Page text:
STATEMENT BY MR. SYLVESTER MENSAH, CEO, NATIONAL HEALTH INSURANCE AUTHORITY AT THE 10TH ANNUAL PUBLIC LECTURE OF THE GHANA MEDICAL ASSOCIATION
I welcome this opportunity to speak on the subject of universal health care and the role of The National Health Insurance Scheme of Ghana, whose core mandate is to provide financial risk protection against the cost of basic/standard quality healthcare for all residents in Ghana, in partnership with stakeholders like your selves, the Ghana Medical Association.
Since its inception in 2004, the scheme, which is managed by the National Health Insurance Authority, has evolved to become the funding source for health care for many Ghanaians – both rich and poor. It has also grown in various aspects of its operations, and is perceived as a model social health insurance scheme in Africa and beyond.
Starting from a membership base of 1.3 million in 2004, the scheme today has a database of over 15.5 million registered members, representing over 60% of the population. Member utilization rates grew exponentially from 9.9 million in 2008 to 17.6 million in 2009, representing a 75% increase.
Mr. Chairman, while many countries place the burden of good health on the individual and private health insurance schemes, others establish national health insurance schemes to ensure that the healthcare needs of the poor and vulnerable are met, at least to an acceptable threshold. Perhaps the latter is the brainchild of the “Universal Health Care” movement that has become a subject of discussion among stakeholders in the health sector.
Universal health care systems vary according to the extent of government involvement in providing care and/or health insurance. The common denominator for all such programs is some form of government action aimed at extending access to health care as widely as possible and setting minimum standards.
Social health care programs, such as Ghana’s National Health Insurance Scheme, are used to scale up the path to universal healthcare. Together, we have made progress in ensuring access to as many people as possible. The free maternal care program which was instituted in 2008 saw about a 100% increase in the number of expectant mothers accessing antenatal care between 2008 and 2009 alone. By working closely with the Ministry of Health and Ghana Health Service, we are aligning our medicines list with that of the Ministry of Health Essential Medicines list. Currently, over 520 formulations in the 2010 Ministry of Health Essential Medicines List are reimbursable by the National Health Insurance Scheme, compared to 460 formulations in the previous list.
Mr. Chairman, while the figures, and others from independent studies, suggest a growing confidence in the scheme by our numerous subscribers, some isolated statements from a few individuals have expressed worry that after years of the National Health Insurance Scheme maternal and infant mortality figures have stagnated, and that delays in payment of NHIS claims is crippling the operations of several health institutions.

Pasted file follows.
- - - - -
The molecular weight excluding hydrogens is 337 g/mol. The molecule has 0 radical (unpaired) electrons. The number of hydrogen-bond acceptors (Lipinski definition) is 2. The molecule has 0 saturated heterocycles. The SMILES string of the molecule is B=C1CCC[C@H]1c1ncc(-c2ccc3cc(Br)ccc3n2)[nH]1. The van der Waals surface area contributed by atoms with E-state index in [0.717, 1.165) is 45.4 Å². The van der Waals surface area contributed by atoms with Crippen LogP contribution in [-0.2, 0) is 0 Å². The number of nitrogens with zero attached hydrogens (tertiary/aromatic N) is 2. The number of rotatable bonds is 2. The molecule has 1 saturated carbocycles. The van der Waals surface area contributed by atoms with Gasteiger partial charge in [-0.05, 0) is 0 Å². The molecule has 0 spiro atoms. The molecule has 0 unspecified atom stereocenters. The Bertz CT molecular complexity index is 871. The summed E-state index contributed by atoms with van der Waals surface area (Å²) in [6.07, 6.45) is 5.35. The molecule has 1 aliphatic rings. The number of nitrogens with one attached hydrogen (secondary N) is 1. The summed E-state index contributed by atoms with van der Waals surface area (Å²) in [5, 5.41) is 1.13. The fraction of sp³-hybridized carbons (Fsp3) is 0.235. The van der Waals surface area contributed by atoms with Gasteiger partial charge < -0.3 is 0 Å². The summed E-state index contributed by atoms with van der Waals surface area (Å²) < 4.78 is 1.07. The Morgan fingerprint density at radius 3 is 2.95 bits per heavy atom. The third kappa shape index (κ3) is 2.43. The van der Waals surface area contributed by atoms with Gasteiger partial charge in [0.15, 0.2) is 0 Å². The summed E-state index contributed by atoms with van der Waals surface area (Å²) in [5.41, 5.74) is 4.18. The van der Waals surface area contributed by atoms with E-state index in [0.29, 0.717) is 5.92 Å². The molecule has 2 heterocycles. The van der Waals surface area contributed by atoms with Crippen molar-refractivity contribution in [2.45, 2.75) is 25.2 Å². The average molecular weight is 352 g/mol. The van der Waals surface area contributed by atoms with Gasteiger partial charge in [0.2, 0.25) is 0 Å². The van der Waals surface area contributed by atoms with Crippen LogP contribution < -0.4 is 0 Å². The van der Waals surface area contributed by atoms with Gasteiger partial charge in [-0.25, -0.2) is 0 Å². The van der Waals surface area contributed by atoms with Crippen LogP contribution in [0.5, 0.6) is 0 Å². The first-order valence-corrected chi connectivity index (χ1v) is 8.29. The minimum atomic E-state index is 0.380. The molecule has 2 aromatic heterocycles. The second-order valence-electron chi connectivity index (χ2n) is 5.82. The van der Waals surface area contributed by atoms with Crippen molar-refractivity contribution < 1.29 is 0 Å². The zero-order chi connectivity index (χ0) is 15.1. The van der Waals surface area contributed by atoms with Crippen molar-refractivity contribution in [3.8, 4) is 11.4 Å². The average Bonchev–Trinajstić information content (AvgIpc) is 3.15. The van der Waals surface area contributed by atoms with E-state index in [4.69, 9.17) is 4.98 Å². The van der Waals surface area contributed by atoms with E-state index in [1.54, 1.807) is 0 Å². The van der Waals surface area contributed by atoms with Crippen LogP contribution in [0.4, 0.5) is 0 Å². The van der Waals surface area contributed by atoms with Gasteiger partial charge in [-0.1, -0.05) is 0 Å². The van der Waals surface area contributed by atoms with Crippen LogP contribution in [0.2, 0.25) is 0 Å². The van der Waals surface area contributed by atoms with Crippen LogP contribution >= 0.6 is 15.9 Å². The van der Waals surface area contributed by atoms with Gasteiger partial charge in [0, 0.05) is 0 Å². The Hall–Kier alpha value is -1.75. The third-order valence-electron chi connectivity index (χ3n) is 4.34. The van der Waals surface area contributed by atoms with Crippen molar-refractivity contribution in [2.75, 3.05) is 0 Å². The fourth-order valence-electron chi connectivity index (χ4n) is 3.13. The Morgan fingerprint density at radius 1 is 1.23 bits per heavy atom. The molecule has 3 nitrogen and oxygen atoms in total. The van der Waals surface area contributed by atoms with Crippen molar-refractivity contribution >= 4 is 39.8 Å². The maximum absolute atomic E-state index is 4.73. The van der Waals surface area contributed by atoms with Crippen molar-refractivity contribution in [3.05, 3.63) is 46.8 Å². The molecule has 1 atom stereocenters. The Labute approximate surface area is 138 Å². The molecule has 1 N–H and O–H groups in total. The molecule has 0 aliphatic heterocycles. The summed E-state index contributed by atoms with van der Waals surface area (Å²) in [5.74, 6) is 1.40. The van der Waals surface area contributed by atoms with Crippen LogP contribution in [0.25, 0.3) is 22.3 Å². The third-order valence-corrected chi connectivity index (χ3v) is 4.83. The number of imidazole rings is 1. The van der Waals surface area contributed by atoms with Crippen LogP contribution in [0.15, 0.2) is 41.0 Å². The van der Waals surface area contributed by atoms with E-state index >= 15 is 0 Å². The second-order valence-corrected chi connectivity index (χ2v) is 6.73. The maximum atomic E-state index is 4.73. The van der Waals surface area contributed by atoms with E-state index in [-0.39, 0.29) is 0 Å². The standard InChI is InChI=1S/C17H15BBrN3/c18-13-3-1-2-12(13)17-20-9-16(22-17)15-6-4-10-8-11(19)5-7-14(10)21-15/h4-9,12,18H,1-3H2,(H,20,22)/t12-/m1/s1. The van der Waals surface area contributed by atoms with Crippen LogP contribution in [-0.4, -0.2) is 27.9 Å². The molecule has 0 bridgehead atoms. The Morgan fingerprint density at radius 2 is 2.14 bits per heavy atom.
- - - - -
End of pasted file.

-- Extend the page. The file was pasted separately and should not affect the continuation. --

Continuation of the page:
I believe this forum would address these issues from both a clinical point of view and an operational point of view, and delineate individual and collective responsibilities for proper healthcare management in Ghana.
Please permit me to state that based on concerns in previous years regarding delayed claims payment, the Authority, since the beginning of the year has consistently endeavored to pay claims within 60 days of submission, and has made repeated calls to service providers to submit their claims properly and promptly. (Evidence of this can be found in the press).
It is our hope that the introduction of one time premium which would reduce the lifetime premium on health insurance would be a further boost towards universal healthcare.
Going forward we look forward to more collaboration between the GMA and the National Health Insurance Authority to address any challenges facing the health system. Indeed there are many unanswered questions…..
How do we stop fraud, error and abuse in the health insurance system?
How do we explain any stagnating maternal mortality rate when overall utilization and antenatal access by expectant Mothers is on the rise? Is it a clinical constraint or a financial constraint? How do we interpret the fact that about 90% of expectant Mothers go for antenatal, yet only 50% go to the hospitals for delivery?
How can we improve the filing of claims to ensure that we do not have cases where men are reported to have had caesarian sections? How can we stop the bills coming in for admissions when in fact these are detentions? All these delay the claims process.
How can we deal with co-payments, and the many who may be tarnishing the image of the Ghana Medical Association through fraudulent claims?
Given the significant improvements and investments and increasing access to health care that the scheme is championing, The GMA would agree with that the scheme really needs extra cash inflows to continue with its expansion program and to ensure sustainability.
I believe this forum is an opportunity for us all to seek redress that would truly open the dialogue for universal health care.